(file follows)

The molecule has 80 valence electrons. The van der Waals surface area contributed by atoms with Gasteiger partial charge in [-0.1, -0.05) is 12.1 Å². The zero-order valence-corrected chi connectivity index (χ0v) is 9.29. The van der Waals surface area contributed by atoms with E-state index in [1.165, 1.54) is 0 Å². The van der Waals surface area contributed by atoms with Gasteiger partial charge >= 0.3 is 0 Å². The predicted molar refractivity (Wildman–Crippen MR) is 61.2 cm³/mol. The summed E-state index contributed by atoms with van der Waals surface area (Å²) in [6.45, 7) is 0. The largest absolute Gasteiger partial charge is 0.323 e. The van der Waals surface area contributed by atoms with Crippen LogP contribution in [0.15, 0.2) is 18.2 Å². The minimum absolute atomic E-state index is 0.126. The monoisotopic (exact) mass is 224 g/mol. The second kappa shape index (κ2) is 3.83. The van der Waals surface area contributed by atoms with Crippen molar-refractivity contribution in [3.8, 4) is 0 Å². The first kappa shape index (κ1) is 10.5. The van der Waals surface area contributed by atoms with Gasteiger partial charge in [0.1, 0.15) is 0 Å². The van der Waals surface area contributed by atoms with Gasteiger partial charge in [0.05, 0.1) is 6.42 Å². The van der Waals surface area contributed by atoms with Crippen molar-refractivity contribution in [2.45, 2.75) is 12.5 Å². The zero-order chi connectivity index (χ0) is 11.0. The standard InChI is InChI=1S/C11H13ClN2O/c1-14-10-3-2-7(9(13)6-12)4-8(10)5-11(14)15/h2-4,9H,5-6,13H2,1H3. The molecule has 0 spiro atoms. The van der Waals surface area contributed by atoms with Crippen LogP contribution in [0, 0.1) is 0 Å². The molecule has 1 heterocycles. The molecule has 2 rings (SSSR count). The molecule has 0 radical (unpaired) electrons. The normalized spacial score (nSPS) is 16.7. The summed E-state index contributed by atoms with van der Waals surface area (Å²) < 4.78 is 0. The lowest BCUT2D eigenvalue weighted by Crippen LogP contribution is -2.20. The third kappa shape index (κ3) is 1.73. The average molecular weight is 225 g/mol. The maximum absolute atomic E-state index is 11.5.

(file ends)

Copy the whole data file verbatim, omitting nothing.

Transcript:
The molecule has 80 valence electrons. The van der Waals surface area contributed by atoms with Gasteiger partial charge in [-0.1, -0.05) is 12.1 Å². The zero-order valence-corrected chi connectivity index (χ0v) is 9.29. The van der Waals surface area contributed by atoms with E-state index in [1.165, 1.54) is 0 Å². The van der Waals surface area contributed by atoms with Gasteiger partial charge >= 0.3 is 0 Å². The predicted molar refractivity (Wildman–Crippen MR) is 61.2 cm³/mol. The summed E-state index contributed by atoms with van der Waals surface area (Å²) in [6.45, 7) is 0. The largest absolute Gasteiger partial charge is 0.323 e. The van der Waals surface area contributed by atoms with Crippen LogP contribution in [0.15, 0.2) is 18.2 Å². The minimum absolute atomic E-state index is 0.126. The monoisotopic (exact) mass is 224 g/mol. The second kappa shape index (κ2) is 3.83. The van der Waals surface area contributed by atoms with Crippen molar-refractivity contribution in [3.8, 4) is 0 Å². The first kappa shape index (κ1) is 10.5. The van der Waals surface area contributed by atoms with Gasteiger partial charge in [0.1, 0.15) is 0 Å². The van der Waals surface area contributed by atoms with Gasteiger partial charge in [0.05, 0.1) is 6.42 Å². The van der Waals surface area contributed by atoms with Crippen molar-refractivity contribution in [2.45, 2.75) is 12.5 Å². The zero-order chi connectivity index (χ0) is 11.0. The standard InChI is InChI=1S/C11H13ClN2O/c1-14-10-3-2-7(9(13)6-12)4-8(10)5-11(14)15/h2-4,9H,5-6,13H2,1H3. The molecule has 0 spiro atoms. The van der Waals surface area contributed by atoms with Crippen LogP contribution in [0, 0.1) is 0 Å². The molecule has 1 heterocycles. The molecule has 2 rings (SSSR count). The molecule has 0 radical (unpaired) electrons. The normalized spacial score (nSPS) is 16.7. The summed E-state index contributed by atoms with van der Waals surface area (Å²) < 4.78 is 0. The lowest BCUT2D eigenvalue weighted by Crippen LogP contribution is -2.20. The third kappa shape index (κ3) is 1.73. The average molecular weight is 225 g/mol. The maximum absolute atomic E-state index is 11.5.